Judy Blume’s Legacy: How and Why We Must Talk About Periods

Are You There God? It’s Me, Margaret, the iconic book about puberty and preteen firsts, debuts on the big screen later this month, along with the much anticipated documentary, Judy Blume Forever. Social media has been abuzz with fans spanning generations sharing their own #MargaretMoments.

Here’s mine: When I researched and wrote the book Periods Gone Public: Taking a Stand for Menstrual Equity in 2017, I delved into the national discourse about menstruation in the United States during the 20th century. Of course, Margaret plays a leading role—but so too, I learned, does the invention and commercialization of modern menstrual products.

Weekend Reading on Women’s Representation: Women in Congress Lead Committees That Control U.S. Spending; Celebrating Suffragists of Color

Weekend Reading for Women’s Representation is a compilation of stories about women’s representation. 

This week: The leaders of the House and Senate Appropriations Committees are all women, as is the top White House budget official—the first-ever all-women team to lead the congressional committees that control government spending; new research about women of color involved in the suffrage movement; the power of knitting; and more.

It’s Women’s Equality Week—and Three More Total Abortion Bans Are About to Take Effect

On Thursday, existing laws in Texas, Tennessee and Idaho will take effect that either outlaw abortion entirely, or increase penalties for doctors who perform an abortion. The very next day, the U.S. will commemorate Women’s Equality Day. You’ll understand if we don’t feel much like celebrating.

Before this week, total bans were already in effect in Alabama, Arkansas, Kentucky, Louisiana, Mississippi, Missouri, Oklahoma and South Dakota.

Coalition-Building Is Key to Moving Women’s Political Leadership Forward

We are at a pivotal moment where we need to move towards greater equality more rapidly, so the path to gender parity in civic and political leadership is not 200 years long.

Let’s move beyond partisan politics and individual missions to achieve our collective goal of increasing the number of women in elected and appointed positions across the country, and bringing our country closer to a representative democracy. We can only do this if we work together.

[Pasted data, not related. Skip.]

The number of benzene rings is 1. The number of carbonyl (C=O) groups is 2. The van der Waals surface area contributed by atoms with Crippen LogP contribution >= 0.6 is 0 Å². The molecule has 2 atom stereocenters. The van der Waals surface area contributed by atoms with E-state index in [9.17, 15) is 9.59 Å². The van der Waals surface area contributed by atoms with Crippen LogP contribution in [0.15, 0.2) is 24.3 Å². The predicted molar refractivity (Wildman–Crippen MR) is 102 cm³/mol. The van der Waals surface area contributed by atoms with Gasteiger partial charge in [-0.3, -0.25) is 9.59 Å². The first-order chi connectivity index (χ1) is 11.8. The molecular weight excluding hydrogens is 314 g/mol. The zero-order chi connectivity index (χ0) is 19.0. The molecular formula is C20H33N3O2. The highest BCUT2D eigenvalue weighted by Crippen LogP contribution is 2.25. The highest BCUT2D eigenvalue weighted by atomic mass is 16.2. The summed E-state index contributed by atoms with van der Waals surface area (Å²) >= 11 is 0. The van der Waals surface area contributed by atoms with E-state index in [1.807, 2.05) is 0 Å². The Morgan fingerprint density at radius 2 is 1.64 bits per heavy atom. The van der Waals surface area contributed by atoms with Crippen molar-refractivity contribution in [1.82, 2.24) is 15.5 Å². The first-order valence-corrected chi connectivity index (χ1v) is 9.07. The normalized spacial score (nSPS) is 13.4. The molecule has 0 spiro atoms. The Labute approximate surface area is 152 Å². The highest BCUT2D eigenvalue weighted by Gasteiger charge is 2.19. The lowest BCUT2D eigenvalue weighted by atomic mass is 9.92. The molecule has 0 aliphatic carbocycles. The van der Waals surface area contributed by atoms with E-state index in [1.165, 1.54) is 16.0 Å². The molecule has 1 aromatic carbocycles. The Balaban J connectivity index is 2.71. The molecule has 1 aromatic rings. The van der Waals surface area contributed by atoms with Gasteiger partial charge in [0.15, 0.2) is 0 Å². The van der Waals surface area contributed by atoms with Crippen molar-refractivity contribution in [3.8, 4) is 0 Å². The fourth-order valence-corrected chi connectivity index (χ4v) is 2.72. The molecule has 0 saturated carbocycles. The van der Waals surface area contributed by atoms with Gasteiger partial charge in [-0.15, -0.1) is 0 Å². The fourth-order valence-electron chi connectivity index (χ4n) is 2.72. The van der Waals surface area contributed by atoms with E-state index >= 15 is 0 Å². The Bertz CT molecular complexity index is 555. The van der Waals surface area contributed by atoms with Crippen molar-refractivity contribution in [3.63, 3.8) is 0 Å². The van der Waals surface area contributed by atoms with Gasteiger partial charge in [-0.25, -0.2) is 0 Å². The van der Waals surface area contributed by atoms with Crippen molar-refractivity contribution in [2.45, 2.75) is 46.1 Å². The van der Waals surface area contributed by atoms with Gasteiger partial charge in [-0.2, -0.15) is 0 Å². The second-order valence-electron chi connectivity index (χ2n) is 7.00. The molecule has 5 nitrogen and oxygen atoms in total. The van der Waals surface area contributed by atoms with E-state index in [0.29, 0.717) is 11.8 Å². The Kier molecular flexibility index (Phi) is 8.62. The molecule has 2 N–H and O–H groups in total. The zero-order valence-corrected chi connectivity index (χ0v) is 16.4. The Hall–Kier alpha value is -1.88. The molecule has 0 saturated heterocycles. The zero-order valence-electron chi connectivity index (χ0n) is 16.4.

The Urgency for Reproductive Freedom: From Slavery to the New Jane Crow

When states coerce and force women, girls and people with the capacity for pregnancy to remain pregnant against their will, they create human chattel and incubators of them. Today, Texas, Mississippi and other states with ‘trigger’ bans make clear that the essences of chattel bondage and the draft have returned, but only for women, girls and pregnant-capable people.

May 2022 Reads for the Rest of Us

Each month, I provide Ms. readers with a list of new books being published by writers from historically excluded groups.

Whether you read for knowledge or leisure, books are so important. May is a big month for new releases by women and writers of historically excluded communities; I’ve highlighted 60 of them here, but there are many more. I hope you’ll find some here that will help you reflect and act in whatever ways you can. 

With a Powerhouse All-Women Cast, ‘Suffs’ Explores Activists Who Made Women’s Voting Rights Happen

Unlike the limited lessons of women’s suffrage many learn—Seneca Falls and Susan B. Anthony—Suffs digs deep into the gamesmanship wielded by the movement’s early 20th century leaders. Suffs opens April 6 at the venerable Public Theater in New York City. Lin-Manuel Miranda himself tweeted this week that >Suffs is “gobsmackingly incredible” and its writer and star, Shaina Taub as Alice Paul, is “the FUTURE.” I couldn’t agree more.